London exhibition: Poster Art 150

A new exhibition showing the art of the Underground is well worth a visit, writes JOSH REICH.

 
 

Poster Art 150

FOR most of us, the daily grind of the tube is a chance to flick through a free newspaper or try not to get caught eavesdropping on the conversation next to us.

Getting from A to B in the shortest time possible generally precludes taking in one’s surroundings, a shame given some of the stunning architecture and design found on the platforms and within London’s Underground stations.

A new exhibition celebrating the Tube’s 150th birthday at the London Transport Museum displays 150 of the best Underground poster designs, from a collection of over 3000, allowing the chance to study in detail what may previously have been rushed past as part of the commute.

While temporary in nature, posters have long been used on the Underground to promote and inform passengers, and the exhibition presents a fascinating look at the development of the iconic system, and the city that it serves.

It also provides an insight of various art movements through the years, as tube authorities commissioned various artists to design posters which feature an array of fonts, layouts and iconography.

From encouraging women shoppers to use the tube out of peak hours and families to explore the wilds of outer London (including such exotic and nature-filled locations as Golders Green), to promoting the use of the tube to get to sporting, cultural and entertainment events, each design is a piece of style and design in its own right.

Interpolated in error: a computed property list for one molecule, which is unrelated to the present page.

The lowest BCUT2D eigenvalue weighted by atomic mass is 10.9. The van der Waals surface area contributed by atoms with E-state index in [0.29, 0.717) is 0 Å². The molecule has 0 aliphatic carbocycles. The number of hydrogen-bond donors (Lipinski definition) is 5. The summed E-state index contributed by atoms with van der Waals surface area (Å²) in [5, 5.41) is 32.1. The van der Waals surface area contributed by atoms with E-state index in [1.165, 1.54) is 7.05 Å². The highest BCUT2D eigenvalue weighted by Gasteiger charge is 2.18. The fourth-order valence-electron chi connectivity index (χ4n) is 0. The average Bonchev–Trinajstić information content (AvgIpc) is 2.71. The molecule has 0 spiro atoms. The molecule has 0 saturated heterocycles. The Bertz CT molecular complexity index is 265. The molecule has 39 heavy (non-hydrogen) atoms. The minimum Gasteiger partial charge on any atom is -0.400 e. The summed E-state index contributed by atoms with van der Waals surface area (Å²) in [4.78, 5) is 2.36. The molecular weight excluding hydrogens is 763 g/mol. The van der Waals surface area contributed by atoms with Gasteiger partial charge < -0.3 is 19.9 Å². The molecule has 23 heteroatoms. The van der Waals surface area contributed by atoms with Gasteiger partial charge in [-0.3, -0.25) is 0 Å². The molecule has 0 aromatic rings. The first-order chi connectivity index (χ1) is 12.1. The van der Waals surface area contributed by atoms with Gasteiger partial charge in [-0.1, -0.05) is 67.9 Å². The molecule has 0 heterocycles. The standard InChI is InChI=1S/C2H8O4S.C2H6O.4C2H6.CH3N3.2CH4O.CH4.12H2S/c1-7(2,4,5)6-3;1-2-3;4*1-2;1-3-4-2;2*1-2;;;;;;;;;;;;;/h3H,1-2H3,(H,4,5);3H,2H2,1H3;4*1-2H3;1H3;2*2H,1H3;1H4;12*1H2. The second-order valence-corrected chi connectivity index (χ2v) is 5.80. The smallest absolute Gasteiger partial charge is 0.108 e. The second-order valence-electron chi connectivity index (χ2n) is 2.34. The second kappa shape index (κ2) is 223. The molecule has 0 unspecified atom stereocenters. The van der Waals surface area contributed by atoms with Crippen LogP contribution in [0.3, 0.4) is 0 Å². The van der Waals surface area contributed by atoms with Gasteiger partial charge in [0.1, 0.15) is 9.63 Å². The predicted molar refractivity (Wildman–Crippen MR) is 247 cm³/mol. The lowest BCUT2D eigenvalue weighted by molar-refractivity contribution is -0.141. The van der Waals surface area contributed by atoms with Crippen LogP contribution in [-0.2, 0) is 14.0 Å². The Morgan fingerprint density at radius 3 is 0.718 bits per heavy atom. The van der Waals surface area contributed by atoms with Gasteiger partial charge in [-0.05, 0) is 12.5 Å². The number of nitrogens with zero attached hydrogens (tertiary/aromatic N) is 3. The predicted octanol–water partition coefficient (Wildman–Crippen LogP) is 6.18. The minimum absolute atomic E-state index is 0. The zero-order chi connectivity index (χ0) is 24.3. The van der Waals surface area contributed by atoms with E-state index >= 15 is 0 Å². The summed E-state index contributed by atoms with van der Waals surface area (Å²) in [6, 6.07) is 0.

It also echoes back to an age far removed from today, when public transport was seen as luxurious and in some eyes, something to be viewed with apprehension.

New Zealand gets a brief mention, in Bawden and Derrick’s 1924 poster highlighting the British Exhibition, but the majority of the posters celebrate the system and inform its passengers of the day-to-day operation of the most vital of infrastructure.

In theory that may not be the most interest basis for an exhibition, but in practice makes it well worth a visit for anyone interested in design or learning how London came to be what it is today.

*Poster Art 150 – London Undergrounds Greatest Designs runs until October at the London Transport Museum in Covent Garden. It costs £15, a fee which includes entry into the museum for a year.

 
 

 
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